So, how to you know truth? The easiest and fastest way, look at the source.  In the case of the documentary I recommended, it was produced by Alex Gibney, an Oscar-winning documentarian. You don’t win Oscars in the documentary category by making stuff up. His team was careful to site their sources. Since this is about Covid-19, they filmed interviews and reproduced other interviews with attribution from the U.S. Secretary of Health and Human Services Alex Azar and CDC director Robert Redfield and others directly involved.  Others they interviewed were the people in charge during the period for which they were reporting. Michael Bowen, who is interviewed extensively for the film, is a republican who voted for Trump and believed in him passionately. Bowen’s life-time of involvement and experience in the medical supply chain business provide highly credible insight into what caused so many deaths in the US.

Beyond this particular film, generally, if you don’t want to be deceived by what appears to be news but really isn’t, follow these guidelines:  First, reduce the amount of time you spend with any television programs in category 2 above. Second, read news as reported by news organizations with a documented set of ethical standards and a track record of supporting reporters who write challenging pieces, even when unpopular. And third, read the opinion pages of not only the publications with which you agree, but also read opinions of those who are on the opposite side of where you typically tend to be.  Reputable fact-based publications are always careful to label opinions as opinions.  They do not peddle opinions as facts.

Top Tier TV Pick – #1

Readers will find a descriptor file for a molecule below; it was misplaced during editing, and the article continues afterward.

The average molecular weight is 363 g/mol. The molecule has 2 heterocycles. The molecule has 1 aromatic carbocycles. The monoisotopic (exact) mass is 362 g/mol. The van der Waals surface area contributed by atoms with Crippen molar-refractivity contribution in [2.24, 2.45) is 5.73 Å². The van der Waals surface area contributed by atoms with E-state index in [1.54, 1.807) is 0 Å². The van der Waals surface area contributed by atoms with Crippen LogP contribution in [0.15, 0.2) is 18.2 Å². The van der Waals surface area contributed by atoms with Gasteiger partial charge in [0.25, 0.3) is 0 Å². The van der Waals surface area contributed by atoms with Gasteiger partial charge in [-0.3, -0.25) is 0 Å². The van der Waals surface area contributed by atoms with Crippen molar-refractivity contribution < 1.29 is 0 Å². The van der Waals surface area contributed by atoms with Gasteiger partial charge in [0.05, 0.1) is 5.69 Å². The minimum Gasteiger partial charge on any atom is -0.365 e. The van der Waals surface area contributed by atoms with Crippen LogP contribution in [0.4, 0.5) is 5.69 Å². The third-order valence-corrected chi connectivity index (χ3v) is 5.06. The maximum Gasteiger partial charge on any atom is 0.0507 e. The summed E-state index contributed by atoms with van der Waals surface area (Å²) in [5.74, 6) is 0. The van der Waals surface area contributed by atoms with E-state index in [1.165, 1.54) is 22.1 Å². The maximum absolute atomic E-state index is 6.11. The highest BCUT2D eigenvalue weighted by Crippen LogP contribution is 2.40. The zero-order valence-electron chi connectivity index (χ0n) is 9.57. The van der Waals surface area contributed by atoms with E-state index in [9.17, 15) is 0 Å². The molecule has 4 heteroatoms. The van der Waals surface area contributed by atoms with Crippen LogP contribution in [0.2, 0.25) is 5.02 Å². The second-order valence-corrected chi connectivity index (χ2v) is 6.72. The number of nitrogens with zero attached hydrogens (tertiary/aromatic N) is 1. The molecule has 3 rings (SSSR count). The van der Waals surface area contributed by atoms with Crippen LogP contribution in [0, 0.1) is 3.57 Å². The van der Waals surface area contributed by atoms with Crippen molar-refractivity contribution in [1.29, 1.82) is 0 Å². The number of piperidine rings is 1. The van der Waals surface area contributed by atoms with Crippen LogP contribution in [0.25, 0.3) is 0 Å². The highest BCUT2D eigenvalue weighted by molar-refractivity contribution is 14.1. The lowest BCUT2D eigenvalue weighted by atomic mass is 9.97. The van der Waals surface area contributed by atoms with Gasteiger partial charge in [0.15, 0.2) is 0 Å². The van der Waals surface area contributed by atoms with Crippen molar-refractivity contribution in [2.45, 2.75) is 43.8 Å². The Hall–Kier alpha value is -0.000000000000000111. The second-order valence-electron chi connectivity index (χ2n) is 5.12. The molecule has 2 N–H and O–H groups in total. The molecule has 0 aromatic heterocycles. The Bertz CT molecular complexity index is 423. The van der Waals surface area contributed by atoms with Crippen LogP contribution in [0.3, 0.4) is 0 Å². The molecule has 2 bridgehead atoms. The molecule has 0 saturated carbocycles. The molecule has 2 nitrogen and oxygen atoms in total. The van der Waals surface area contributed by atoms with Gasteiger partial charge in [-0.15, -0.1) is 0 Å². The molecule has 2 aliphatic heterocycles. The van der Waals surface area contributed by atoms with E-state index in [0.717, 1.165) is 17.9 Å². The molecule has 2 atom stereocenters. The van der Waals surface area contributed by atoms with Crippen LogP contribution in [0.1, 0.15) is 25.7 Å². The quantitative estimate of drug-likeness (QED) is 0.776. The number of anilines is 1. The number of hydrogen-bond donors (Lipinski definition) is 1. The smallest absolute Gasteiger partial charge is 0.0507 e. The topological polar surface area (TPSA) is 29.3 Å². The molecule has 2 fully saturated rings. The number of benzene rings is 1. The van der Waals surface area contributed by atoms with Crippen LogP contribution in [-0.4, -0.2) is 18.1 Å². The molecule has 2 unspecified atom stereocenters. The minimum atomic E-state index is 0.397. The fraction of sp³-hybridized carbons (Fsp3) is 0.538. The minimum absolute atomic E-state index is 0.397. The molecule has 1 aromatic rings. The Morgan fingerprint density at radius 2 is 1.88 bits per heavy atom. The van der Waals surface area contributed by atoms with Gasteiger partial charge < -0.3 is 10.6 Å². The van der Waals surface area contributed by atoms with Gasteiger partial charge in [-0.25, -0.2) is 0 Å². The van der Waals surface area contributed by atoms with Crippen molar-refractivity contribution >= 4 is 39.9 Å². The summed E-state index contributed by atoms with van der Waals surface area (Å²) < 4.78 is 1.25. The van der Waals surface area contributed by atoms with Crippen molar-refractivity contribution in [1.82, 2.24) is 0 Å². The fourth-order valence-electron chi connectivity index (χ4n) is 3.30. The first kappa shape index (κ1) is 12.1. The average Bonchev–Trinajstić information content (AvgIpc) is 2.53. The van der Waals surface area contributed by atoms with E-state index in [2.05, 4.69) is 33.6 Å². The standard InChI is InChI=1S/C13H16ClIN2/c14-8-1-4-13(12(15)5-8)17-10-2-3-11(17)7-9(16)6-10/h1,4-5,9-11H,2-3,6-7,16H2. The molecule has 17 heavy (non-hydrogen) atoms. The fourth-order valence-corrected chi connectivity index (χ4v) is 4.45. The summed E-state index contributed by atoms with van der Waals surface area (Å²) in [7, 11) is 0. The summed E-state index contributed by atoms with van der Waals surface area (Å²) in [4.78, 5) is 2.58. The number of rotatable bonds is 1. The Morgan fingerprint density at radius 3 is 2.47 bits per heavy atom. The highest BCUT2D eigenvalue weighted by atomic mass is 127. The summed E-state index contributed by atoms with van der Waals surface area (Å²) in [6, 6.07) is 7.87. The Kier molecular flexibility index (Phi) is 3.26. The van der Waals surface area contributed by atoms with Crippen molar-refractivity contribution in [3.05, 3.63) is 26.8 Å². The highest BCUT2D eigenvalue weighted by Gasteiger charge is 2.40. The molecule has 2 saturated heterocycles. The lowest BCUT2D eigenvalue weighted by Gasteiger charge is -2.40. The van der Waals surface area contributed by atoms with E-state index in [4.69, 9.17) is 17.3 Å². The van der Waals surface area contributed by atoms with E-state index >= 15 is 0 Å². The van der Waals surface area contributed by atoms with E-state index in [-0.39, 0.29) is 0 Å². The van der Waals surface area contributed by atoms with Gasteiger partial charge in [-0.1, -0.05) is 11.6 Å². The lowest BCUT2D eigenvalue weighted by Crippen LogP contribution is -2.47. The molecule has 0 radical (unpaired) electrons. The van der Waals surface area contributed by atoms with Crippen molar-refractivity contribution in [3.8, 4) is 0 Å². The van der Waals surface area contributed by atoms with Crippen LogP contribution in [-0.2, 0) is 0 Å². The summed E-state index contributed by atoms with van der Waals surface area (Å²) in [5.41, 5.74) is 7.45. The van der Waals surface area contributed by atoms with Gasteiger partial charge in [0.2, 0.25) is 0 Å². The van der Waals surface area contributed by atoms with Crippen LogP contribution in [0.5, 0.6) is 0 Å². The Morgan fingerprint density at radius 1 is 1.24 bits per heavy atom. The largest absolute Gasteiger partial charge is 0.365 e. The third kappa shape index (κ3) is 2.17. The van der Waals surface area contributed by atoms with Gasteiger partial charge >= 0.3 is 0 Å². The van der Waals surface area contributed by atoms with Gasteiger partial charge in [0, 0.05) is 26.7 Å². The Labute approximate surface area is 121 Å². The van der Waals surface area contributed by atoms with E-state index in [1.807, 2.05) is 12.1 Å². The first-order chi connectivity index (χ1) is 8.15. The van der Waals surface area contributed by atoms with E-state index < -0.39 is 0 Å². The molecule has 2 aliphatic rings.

Official Netflix Trailer for Our Planet, a documentary series

Recently I’m finding myself awash in too many options for what to watch on my television – and we don’t even have cable! I’m learning that shows recommended by friends always seem to be the best.  So, with that in mind, I’ve decided to become a bit more outgoing in my recommendations for things I’m watching which I think are exceptional – or I found to be a lot of fun. It’s not like anyone has to watch these, but I decided to begin alerting you when I find something I think is super, over-the-top good and why. First up is this one:

David Attenborough: Our Planet

If you’ve upgraded your television in the past year or two, this short series is a visual and auditory delight. While impressive on any decent television set up, with a 4K TV capable of 30+ fps, you will gasp at some of the most stunning scenes ever filmed. The sound is equally spectacular. Add in David Attenborough’s grandfatherly voice and distinctive speech cadence and I was just mesmerized. Yes, it is an educational documentary film, but don’t be put off by that.  You may or may not agree with the script, but don’t let anything hold you back from enjoying spectacular scenes of astonishing beauty.  So far I’ve only watched the first one, and plan to ration myself as I want to make this experience last as long as I can. The eight-part series was produced by the BBC and took four years to make. It was filmed in 50 countries using over 600 crew members.  It is simply amazing, and you’ll find it on Netflix.